Northeast Wisconsin
  • Northeast Wisconsin
  • April 2015
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Recovering wholeness through tag-team trauma healing — Part II

Editor’s note: Part I of “Recovering wholeness through tag-team trauma healing” appeared in the February issue of the Northeast Wisconsin edition of Nature’s Pathways. You can find that article and others written by Victoria L. Huss online at NaturesPathways.com.

In the first part of this story, Caroline* consulted with a Certified Rolfer for assistance with addressing chronic pain. The Rolfer determined that Caroline would be a great candidate to receive Rolfing Structural Integration (or Rolfing SI). However, Caroline needed guidance with developing healthier emotional coping skills and in forming a stronger internal sense of security so she was given the contact information of a skilled trauma therapist. The Rolfer envisioned that with time, Caroline could have a clearer sense of boundaries of where she ended and another person began so that she could rediscover her “center.” (The Rolfer’s work of balancing the body to find the body’s healthiest center of gravity combined with the emotional work of finding centeredness and grounding is an especially potent combination.)

The Rolfer did not always hear back from clients who were referred out to other professionals like this and was pleasantly surprised when Caroline strutted back into her office a year later.

There was a definitive shift in Caroline’s energy and disposition this time around. She seemed more confident, more “knowing.” Her physical issues and pain already were eased somewhat. She inhabited her body a bit more — but she still needed help feeling more at home in her body. Caroline’s hard work with her therapist created some space and resiliency for the potential of change to occur. Because of this new adaptability, the Rolfer had no reservations of working with Caroline as long as she continued to see her therapist throughout the Rolfing SI process.

Caroline’s first Rolfing SI session began with an experiential mapping of her “kinesphere.” The kinesphere is personal space that an individual moves and inhabits both with and without awareness. Caroline found herself hypersensitive on the front and left sides of her body, yet very unaware of her right and back sides — which seemed to be blind spots. Now it made sense to Caroline why she sometimes felt uneasy whenever someone entered her space in a certain way.

The Rolfer and Caroline played a little distance game back and forth — slowing things down so that Caroline could really get in touch with the subtle cues her body was giving her whenever she felt that her personal space/safety zone felt invaded. Caroline learned to tune out those signals some years ago and found it amazing to be able to feel them again. She also learned how shifting her perception and consciously feeling the support and space behind her back allowed her to stand more upright with little effort.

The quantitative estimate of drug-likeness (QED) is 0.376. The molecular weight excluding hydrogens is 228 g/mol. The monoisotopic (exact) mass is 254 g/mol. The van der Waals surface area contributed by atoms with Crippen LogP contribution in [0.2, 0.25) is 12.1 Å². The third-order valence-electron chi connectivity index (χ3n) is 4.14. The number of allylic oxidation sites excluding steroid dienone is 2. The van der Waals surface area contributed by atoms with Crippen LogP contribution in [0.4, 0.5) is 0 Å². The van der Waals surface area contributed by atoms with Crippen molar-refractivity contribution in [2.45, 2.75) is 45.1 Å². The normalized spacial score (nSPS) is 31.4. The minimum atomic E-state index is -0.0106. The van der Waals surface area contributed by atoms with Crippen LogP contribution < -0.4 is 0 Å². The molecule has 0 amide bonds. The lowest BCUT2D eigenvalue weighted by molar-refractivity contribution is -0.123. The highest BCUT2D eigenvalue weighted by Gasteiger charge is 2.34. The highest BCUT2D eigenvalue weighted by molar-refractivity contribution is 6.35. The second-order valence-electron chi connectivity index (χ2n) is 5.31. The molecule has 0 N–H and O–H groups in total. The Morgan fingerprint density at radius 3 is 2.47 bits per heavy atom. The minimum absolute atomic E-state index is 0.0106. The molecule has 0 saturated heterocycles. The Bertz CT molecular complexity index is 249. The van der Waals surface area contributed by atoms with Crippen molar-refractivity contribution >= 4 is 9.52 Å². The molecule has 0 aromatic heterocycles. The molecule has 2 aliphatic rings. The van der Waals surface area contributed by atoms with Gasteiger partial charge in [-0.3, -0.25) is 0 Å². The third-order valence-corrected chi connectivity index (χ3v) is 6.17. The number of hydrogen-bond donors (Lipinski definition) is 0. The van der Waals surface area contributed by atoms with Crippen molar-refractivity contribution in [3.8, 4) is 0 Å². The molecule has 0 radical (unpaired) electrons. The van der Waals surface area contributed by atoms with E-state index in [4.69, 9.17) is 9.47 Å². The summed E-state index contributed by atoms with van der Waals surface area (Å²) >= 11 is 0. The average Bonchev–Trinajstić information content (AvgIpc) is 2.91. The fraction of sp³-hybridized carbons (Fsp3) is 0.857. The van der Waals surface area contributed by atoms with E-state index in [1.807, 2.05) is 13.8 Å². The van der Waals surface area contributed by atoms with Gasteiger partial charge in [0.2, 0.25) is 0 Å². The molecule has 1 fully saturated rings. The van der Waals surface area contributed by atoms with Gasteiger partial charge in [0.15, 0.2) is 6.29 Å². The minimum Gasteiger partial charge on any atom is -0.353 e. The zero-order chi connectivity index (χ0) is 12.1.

When the table-work portion of Caroline’s Rolfing SI work began, the Rolfer instructed Caroline to breathe into various parts of her body as they were being manipulated with firm pressure and long strokes. Caroline found it strange to “breathe into her arm” but she eventually found she could focus and relax enough to breathe all the way down into her fingertips. After connecting with her body and breath in such a new way, Caroline could now experience and feel more of her 3-D self. Her arms felt lighter as she breathed into her whole upper torso with ease.

The months passed and the Rolfing SI sessions continued. Caroline realized that for years, she actually spent very little time being “in her body.” Feeling greater security within, she remembered that she could consciously inhabit more and more of her body. The sessions heightened her awareness of how she held herself. She began to notice how her shoulders and chest tightened when she was around negative people.

Becoming more in touch with her body’s subtle ways of communicating gave Caroline more of a sense of control over her environment. After much listening to her body, Caroline concluded that she really did need a different job that better suited her intelligence and physical needs. She also began to slowly remove the difficult people in her life who tended to take more than give.

The combination of Rolfing SI and trauma therapy helped empower Caroline to become more conscious — thus allowing her to make healthier choices for herself, instead of reacting all the time. Restoring her “center” was a multidimensional approach creating lasting change. Caroline’s efforts rewarded her with wonderful new possibilities for moving, being and living.

*Name changed.


Victoria Huss

Victoria L Huss is the Certified Rolfer™ and owner of New Possibilities Integration LLC in downtown Appleton. She finds joy in helping people unfold and find freedom from rigidity and chronic pain. Victoria offers free consultations. For more information, contact her via phone at 920-427-7653 or on the Internet at http://www.wisconsinrolfing.com. Rolfing® is a registered service mark of the Rolf Institute® of Structural Integration.

Website: www.wisconsinrolfing.com
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